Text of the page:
Who Should Pacquiao Fight Next?
Now that the Pacquiao-Hatton fight has been “called off,” who should the “Pac-Man” fight next?
Manny Pacquiao is becoming one of the elite fighters of our time. With his superstar status and his booming popularity, it is important for him and for the sport of boxing, to capitalize on—well, everything.
Pacquiao is regarded by many as the No. 1 “Pound for Pound” fighter in the sport. He is the Phillipine's No. 1 superstar and has significantly grown in popularity after the Oscar De La Hoya fight.
Let's take a look at the possible future matchups for Pacquiao in no particular order.
If he gets through his fight against Marcos Rene Maidana, he will keep his WBA Light Welterweight title, thus making him a worthy opponent in the race for unification. Without underestimating this fighter, I think Pacquiao could breeze right through him and further solidify his spot at Light Welterweight. This fight makes sense because Kotelnik and Maidana are fighting in February, which means this could bring us a Pacquiao fight early in the summer! How exciting is that! Would I pay for it? No.
The current WBC Light Welterweight champion is scheduled to fight Kendall Holt—the current WBO titleholder—in April for both belts. If he can come up with the win, he will be an undefeated WBC and WBO Light Welterweight champion. How's that for a PPV fight? Probably if it only costs $29.95.
Is it necessary that Pacquiao fight Ricky Hatton? Simply, yes.
I believe that, even though negotiations are off, Pacquiao and Hatton are destined to square off in this division. When? I don't know. I don't think they will get back into negotiations just yet, but maybe we could see interest grow again after each fighter's next fight, should they come victorious. At that point the boxing world will be screaming for a Pacquiao/Hatton fight. And it will happen—count on it.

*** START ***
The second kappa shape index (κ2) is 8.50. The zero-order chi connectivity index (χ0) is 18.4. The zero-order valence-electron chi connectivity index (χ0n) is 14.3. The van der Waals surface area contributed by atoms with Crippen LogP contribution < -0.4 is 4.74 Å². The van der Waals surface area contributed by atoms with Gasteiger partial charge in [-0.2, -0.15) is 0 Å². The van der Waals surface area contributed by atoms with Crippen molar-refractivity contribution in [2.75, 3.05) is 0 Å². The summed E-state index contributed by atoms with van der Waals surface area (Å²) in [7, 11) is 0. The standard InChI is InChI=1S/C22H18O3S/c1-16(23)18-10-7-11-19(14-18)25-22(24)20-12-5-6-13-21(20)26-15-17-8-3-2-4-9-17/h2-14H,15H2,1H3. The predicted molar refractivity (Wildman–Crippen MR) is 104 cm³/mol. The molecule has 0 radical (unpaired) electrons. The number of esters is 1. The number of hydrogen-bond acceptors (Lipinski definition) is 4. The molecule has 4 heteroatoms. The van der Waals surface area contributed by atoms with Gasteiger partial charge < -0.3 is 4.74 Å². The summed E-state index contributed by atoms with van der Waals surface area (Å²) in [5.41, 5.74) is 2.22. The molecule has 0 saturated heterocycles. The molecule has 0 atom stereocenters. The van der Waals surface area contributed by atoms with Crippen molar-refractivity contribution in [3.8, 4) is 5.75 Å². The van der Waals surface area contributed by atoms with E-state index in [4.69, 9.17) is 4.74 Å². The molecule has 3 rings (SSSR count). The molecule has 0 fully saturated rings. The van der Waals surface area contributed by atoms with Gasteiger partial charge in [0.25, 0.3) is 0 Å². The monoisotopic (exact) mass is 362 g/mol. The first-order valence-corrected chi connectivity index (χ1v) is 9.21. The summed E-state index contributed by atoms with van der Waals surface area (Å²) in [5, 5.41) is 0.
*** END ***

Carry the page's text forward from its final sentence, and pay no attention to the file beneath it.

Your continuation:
Floyd Mayweather Jr.
Yes—he is retired, but he has said that he is open for negotiations. Will he want to fight Pacquiao though? We all know Floyd has had a history of 'dodging' dangerous opponents, going for the low risk, high reward fights. This is a high risk but higher reward fight. Will he take it? I don't think so, but I'd pay $59.95 for it on PPV.
So, the logical choice in this list is, basically, Hatton. Why? Because Pacquiao has to capitalize on his momentum and he certainly won't lose it if he fights Hatton, even if he loses. Yes, fighting Floyd will bring a lot of PPV buys but be real—it won't happen.
I think that Pacquiao's refusal to sign the Hatton contract was a very selfish move. The boxing world needs big fights if it is to keep up with the competition. These kinds of moves are what are keeping the sport of boxing in a recession. All in all, I have faith that both sides will come to an agreement eventually and we'll see these two great fighters square off sometime soon. This will be for the good of the sport.
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